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Unity Day at Little Flower

Little Flower juniors Jacqueline Forsythe (left) and Emily Torres discuss their thoughts on Unity Day.

Little Flower High School, 10th and Lycoming streets, celebrated Unity Day last week as a full academic year of hybrid learning begins to wind down.

School administrators promoted the principles of Social Emotional Learning Theory to support students during the hybrid learning model, with some classes in person and others virtual.

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“No learning happens unless everybody feels really safe and secure,” said school president Jeane McNamara.

The effort began in the fall with “Supporting our Sisters” virtual sessions, which led to Unity Day deep dives in the following areas: Words Matter, Challenging Bias and Barriers and Understanding Microaggressions.

Junior Jacqueline Forsythe said words matter, that people can take the meaning of a comment in different ways.

“It’s important to think before you speak,” she said.

Little Flower junior Nicole Orbe-Munoz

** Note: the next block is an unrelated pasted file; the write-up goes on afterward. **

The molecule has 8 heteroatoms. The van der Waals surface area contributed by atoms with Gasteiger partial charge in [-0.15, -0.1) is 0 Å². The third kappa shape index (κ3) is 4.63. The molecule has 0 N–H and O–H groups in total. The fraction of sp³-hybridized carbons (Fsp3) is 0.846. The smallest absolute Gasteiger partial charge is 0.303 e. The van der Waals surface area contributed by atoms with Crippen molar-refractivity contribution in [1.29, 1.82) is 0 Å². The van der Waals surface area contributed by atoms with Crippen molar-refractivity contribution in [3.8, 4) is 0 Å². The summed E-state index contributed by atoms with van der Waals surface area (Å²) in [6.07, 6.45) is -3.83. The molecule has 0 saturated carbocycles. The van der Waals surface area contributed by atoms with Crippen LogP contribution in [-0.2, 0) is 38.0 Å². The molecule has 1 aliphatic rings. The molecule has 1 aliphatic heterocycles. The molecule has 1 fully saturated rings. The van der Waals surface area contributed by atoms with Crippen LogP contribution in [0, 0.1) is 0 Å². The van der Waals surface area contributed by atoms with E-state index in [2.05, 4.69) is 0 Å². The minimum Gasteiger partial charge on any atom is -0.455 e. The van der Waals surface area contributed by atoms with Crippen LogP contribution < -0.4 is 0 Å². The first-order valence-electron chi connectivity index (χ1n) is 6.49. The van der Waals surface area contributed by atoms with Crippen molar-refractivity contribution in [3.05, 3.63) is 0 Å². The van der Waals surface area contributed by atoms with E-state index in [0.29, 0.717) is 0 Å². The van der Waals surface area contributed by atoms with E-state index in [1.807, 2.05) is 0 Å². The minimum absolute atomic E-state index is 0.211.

Due to hybrid learning, Unity Day took place on April 13-14 and will return for two more days in mid-May.

Unity Day discussions are meant to provide for better communication and elevated expectations. The days also included a prayer service, music by Bill Monaghan and student and teacher karaoke.

“It’s a time for us to come together,” said junior Nicole Orbe-Munoz, citing the emotional stress of the coronavirus.

“We get a chance to vocalize our opinions about everything that’s happened over the last year and hopefully have a better year next year,” said junior Emily Torres.

Fox 29 personality Bob Kelly, a graduate of Little Flower’s former brother school, the since-closed North Catholic, was at LF to bring his Kelly’s Classroom feature to the Good Day Philadelphia audience.

Theology teacher Angelica Corridoni and social studies teacher Jim Elliott were in a classroom with 12 students, along with others learning via Zoom.

McNamara said Unity Day might have been free of reading, writing and arithmetic, but the girls learned about “connecting with the kid in front of you or on Zoom.” She said the school plans to welcome girls from Hallahan, Bishop McDevitt and St. Basil — all of which are closing in June — to the “sisterhood” in September. ••

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